Sensitivity analysis is a widely accepted method for identifying the most suitable model composition. Improving the accuracy of weather and climate models involves research to improve numerical solvers, parameter accuracy, and advanced governing equations. Various global and regional deterministic weather models are developed by national and international weather agencies. The optimal implementation of any model can, however, vary greatly for different regions. The widely used and publicly available WRF research software system, for example, is developed in North America, where the optimal model configuration or even parameterization of land types (e.g., the typical density and size of structures) can differ in Europe and elsewhere. It is, for example, the authors' experience that WRF, using the combination of microphysics Kessler, WRF single moments 5 (WSM6), or WSM6 with planetary boundary layer physics Yonsei University (YSU), Mellor–Yamada–Janjic scheme (MYJ), or Mellor–Yamada Nakanishi Niino level 3 (MYNN3; Berndt, 2018), typically results in biased predictions of the solar resource in Germany, which results in an overestimation of solar energy in the simulation case.
The improvement of high-performance computation has enhanced the ability to perform not only higher-resolution simulations but also larger sensitivity analyses (Borge et al., 2008; Jin et al., 2010; Santos-Alamillos et al., 2013; García-Díez et al., 2013; Mooney et al., 2013; Warrach-Sagi et al., 2013; Kleczek et al., 2014; Pieri et al., 2015; Stergiou et al., 2017; Gbode et al., 2019; Tomaszewski and Lundquist, 2020; Varga and Breuer, 2020). To date, most sensitivity analyses are based on a small number of combinations of physics configurations. The largest sensitivity analysis of WRF, for example, includes 63 physics combinations (Stergiou et al., 2017), whereas WRF has over 1×106 possible combinations of 23 microphysics, 14 cumulus settings, 13 planetary boundary layer (PBL) physics, 7 land surface and 8 surface layer models, and 8 long- and 8 shortwave radiation schemes (Skamarock et al., 2008). There is thus potential for optimization, as most physics combinations can be expected to be biased when compared to observations.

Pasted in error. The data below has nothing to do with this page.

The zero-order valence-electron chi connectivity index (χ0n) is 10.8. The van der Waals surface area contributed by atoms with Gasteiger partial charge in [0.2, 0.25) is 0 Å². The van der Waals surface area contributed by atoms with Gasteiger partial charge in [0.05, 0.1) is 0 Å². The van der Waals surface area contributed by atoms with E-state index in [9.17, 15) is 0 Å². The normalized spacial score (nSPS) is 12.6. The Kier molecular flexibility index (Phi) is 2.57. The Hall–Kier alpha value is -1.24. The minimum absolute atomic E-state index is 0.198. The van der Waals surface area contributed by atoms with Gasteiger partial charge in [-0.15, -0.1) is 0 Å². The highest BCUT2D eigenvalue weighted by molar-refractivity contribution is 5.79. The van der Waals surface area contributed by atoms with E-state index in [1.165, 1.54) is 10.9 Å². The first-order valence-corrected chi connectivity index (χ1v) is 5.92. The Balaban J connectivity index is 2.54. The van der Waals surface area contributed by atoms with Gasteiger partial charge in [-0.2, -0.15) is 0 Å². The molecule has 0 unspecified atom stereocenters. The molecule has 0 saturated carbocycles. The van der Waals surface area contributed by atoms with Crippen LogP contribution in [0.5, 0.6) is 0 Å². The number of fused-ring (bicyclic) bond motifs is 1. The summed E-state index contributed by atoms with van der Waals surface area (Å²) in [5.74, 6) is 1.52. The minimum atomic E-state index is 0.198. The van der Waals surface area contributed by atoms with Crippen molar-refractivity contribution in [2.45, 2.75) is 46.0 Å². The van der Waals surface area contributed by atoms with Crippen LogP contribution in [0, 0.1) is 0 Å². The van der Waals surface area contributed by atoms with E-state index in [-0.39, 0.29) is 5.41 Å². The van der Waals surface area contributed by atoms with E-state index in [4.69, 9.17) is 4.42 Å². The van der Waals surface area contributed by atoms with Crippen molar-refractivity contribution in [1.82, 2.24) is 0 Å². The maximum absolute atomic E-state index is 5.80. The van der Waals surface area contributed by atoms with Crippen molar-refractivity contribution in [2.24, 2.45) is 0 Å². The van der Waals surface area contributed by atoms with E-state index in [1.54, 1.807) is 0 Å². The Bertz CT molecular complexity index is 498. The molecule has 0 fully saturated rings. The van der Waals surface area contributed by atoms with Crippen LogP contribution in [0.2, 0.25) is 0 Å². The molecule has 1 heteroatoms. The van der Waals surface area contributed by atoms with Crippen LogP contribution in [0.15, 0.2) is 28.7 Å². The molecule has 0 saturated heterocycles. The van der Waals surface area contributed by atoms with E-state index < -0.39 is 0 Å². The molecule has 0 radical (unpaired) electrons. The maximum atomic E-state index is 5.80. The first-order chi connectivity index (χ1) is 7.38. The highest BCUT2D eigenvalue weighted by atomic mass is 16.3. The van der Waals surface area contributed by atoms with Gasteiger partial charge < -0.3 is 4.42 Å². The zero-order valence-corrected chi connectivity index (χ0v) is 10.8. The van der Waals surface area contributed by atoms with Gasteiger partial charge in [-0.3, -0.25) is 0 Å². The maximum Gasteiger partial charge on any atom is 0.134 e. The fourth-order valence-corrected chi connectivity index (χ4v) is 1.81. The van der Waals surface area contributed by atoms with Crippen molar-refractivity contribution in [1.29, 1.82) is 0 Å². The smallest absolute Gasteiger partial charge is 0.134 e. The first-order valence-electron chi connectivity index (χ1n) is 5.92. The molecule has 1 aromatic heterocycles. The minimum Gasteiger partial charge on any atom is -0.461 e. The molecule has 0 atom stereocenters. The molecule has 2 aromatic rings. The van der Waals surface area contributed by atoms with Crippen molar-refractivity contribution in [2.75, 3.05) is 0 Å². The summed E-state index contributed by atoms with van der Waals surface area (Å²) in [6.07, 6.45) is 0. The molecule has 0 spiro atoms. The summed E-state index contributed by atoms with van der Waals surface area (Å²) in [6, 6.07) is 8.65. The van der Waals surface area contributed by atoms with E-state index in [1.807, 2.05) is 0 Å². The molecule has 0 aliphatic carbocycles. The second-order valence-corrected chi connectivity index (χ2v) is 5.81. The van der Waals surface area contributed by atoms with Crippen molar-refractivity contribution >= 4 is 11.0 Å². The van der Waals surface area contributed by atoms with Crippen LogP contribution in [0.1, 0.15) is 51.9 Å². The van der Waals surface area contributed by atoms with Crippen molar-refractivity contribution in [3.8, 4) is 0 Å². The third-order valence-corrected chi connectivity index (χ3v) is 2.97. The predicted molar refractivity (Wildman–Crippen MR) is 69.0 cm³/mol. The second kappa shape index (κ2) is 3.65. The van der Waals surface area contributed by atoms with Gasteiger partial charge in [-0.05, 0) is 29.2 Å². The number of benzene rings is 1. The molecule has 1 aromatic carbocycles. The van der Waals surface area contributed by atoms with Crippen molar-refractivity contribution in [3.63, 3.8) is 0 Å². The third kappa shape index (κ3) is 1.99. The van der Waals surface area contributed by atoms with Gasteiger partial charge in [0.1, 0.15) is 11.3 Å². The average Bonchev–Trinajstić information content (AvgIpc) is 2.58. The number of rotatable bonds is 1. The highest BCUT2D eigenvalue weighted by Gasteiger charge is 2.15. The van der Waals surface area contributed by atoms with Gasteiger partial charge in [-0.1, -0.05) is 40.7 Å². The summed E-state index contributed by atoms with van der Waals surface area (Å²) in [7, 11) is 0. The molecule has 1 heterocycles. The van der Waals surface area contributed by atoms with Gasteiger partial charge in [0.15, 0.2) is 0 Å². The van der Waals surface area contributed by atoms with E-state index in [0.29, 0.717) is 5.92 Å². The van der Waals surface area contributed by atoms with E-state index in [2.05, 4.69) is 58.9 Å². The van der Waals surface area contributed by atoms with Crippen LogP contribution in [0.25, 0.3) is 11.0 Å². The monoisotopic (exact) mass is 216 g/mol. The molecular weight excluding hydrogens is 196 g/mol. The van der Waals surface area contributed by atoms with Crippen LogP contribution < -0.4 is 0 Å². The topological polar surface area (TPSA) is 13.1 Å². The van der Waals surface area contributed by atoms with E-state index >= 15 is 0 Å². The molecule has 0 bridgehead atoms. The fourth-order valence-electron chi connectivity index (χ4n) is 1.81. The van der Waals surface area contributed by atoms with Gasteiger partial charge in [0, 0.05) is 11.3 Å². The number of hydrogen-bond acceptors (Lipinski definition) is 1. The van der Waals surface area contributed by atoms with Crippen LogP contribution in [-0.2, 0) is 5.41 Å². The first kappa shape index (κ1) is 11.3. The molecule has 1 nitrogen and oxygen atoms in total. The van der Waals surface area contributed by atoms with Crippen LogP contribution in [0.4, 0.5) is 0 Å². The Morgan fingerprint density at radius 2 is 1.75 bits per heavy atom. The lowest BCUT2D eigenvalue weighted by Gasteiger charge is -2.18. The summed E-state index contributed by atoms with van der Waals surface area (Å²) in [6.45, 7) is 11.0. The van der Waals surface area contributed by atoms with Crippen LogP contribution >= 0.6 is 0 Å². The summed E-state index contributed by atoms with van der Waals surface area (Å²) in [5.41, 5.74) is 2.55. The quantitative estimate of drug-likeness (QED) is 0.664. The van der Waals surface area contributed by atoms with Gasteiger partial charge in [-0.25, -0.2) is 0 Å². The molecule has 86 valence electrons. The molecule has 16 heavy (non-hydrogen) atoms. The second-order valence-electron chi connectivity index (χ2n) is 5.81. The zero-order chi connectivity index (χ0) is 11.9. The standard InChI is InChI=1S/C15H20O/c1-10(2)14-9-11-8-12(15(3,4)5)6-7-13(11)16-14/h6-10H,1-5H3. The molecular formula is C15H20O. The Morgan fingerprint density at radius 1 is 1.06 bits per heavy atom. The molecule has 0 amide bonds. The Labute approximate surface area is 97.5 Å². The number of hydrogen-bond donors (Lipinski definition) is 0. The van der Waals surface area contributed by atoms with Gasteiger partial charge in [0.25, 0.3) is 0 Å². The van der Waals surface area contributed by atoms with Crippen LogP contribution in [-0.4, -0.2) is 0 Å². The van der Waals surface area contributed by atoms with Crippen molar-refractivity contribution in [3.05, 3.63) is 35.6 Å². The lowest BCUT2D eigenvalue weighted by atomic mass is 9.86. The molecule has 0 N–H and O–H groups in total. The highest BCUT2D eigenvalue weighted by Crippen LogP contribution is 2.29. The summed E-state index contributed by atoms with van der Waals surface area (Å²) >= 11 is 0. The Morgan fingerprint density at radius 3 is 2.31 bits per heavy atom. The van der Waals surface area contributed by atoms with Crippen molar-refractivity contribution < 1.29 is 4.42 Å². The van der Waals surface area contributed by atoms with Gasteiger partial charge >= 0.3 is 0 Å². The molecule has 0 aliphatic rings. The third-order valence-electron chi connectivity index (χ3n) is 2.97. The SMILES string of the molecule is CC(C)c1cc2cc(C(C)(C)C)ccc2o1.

The model optimization is typically an effort in deterministic accuracy, but there are two general types of weather simulation, i.e., deterministic and probabilistic (Palmer, 2012). Whereas the quality of a single deterministic prediction relies on substantial work to obtain accurate model data and physics, ensemble-based probabilistic simulations focus on the spread of possible solutions. This accounts for the uncertainty from the initial conditions or model physics using large or even multiphysics ensembles of solutions (e.g., Li et al., 2019) or employing stochastic schemes if afforded higher-performance computing power (Ehrendorfer, 1997; Palmer, 2000; Dai et al., 2001; Gneiting and Raftery, 2005; Leutbecher and Palmer, 2008; Hamill et al., 2013). While deterministic forecasts should provide the most likely case, probabilistic forecasts aim to capture the uncertainty of that solution. The optimal model configuration may then differ for the ensemble application, depending, e.g., on the model physics variance or sensitivity to perturbation.
1.2 Technical challenge